Higher Education, Inc

Most Americans believe that a university education is a ticket to equality, opportunity, and democratic participation.

But as a nation we’ve never adequately addressed the question of how to fund it. In other countries, where education is seen as a public good, tuition and related costs remain relatively low and stable. But in the United States, our ambivalence toward publicly financing higher education has resulted in skyrocketing costs. For many observers, as well as students and their parents, the current state of education is one of crisis: crisis of access, affordability and attrition.

Ten years ago, in the pages of the Harvard Education Review, Henry Giroux argued that neoliberalism poses the most dangerous threat to higher education. To what extent has neoliberalism become the guiding ideology of educational “reform”? For this special issue we asked contributors to reflect on the current state of higher education as a public good. Is “Higher Education, Inc.” an accurate characterization of where we’re headed? And if so, what are the implications of this?

“Academic capitalism” is an anchor concept for comprehending trends in contemporary higher education. As Steve G. Hoffman points out in Jargon, the chase for dollars is a hallmark of contemporary public research universities. These institutions of higher learning increasingly engage in market-like activities to generate external funding in a fiercely competitive environment.

What forms of management and organization are likely to prevail in these market driven environments? In Viewpoints, five education experts discuss whether the goals of higher education are being eroded by creeping corporatization—capitalism’s favored system of management. Johann Neem and Brenda Forster both ask: what happens when we outsource teaching and faculty governance? Richard Vedder argues for the economic efficiency of outsourcing the multiple interests of contemporary universities, and Tressie McMillan Cottom and Sara Goldrick-Rab caution that privatized education comes with hidden costs. Sheila Slaughter reminds us that before corporatization, university research funding came primarily from federal dollars and reflected government interests; the modern university has always been a multiplex of competing constituents.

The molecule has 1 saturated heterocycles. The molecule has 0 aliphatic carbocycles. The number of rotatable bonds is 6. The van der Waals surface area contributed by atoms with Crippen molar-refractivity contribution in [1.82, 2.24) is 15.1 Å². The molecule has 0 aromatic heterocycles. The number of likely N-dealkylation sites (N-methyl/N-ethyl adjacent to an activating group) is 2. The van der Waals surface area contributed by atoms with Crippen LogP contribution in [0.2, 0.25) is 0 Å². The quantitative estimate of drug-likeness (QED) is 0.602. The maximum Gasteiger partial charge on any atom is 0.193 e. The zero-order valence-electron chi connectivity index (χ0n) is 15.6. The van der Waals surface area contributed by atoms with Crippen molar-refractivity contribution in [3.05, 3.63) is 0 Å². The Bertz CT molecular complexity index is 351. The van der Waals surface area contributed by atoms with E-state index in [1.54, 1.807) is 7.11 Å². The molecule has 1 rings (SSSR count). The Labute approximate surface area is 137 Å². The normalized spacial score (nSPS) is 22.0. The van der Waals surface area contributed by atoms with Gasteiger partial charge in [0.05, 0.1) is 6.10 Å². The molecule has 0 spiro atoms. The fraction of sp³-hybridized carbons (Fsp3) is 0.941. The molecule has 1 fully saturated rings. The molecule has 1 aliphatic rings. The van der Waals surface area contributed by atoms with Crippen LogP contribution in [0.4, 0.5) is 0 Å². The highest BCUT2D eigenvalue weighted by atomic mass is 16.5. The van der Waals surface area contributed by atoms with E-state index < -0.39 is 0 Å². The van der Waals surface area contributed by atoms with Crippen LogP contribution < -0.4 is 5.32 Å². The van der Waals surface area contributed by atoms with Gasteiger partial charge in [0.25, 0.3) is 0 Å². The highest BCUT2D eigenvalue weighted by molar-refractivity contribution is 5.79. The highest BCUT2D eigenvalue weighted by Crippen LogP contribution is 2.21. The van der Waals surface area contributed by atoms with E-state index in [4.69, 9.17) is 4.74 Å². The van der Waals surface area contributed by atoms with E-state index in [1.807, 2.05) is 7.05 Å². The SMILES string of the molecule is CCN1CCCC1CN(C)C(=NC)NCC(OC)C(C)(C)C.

In the recent presidential conventions, both Democrats and Republicans sounded the call for educational reform, but neither party had much to say about how reform might come about. Instead, they offered sentimental anecdotes about individual achievement against the odds. Their bully pulpit message was that higher education is the ticket to personal success and national superiority. But obtaining a degree is the individual’s responsibility—and depends solely on drive and ambition.

Our feature articles explore questions of who is being served, and who is left out, in the “multiversities” that now comprise institutions of higher education. Andrew Ross takes on the specter of mounting student debt, calling current lending practices “predatory” and questioning whether we are creating a nation of indentured students—students who are forced into debt in order to gain employment at livable wages. His critique of corporate lending practices extends to faculty and administrators, who don’t seem to be paying attention to one of the most serious threats to education as we know it.

In Pedagogies, Helen Moore describes the fragmented lives of faculty, cautioning us that our obsession with rankings and prestige blind us to the externalities of market pressures and facilitate the transfer of governance from faculty to professional administrators. Echoing Ross, she admonishes us for not paying attention.

In our featured interview, education activist and sociologist Pedro Noguera reminds us that education is a “big picture” issue. The sociological perspective is especially useful in grasping this big picture and providing a map of where we’re going. Taken together, this issue of Contexts shows how neoliberalism, with its attendant systems of market capitalism and corporate management, is steering higher education. But does it have to be this way? We think not. With this special issue we invite you to pay attention, get educated, and begin pushing back. Perhaps it’s time to (re)occupy higher education.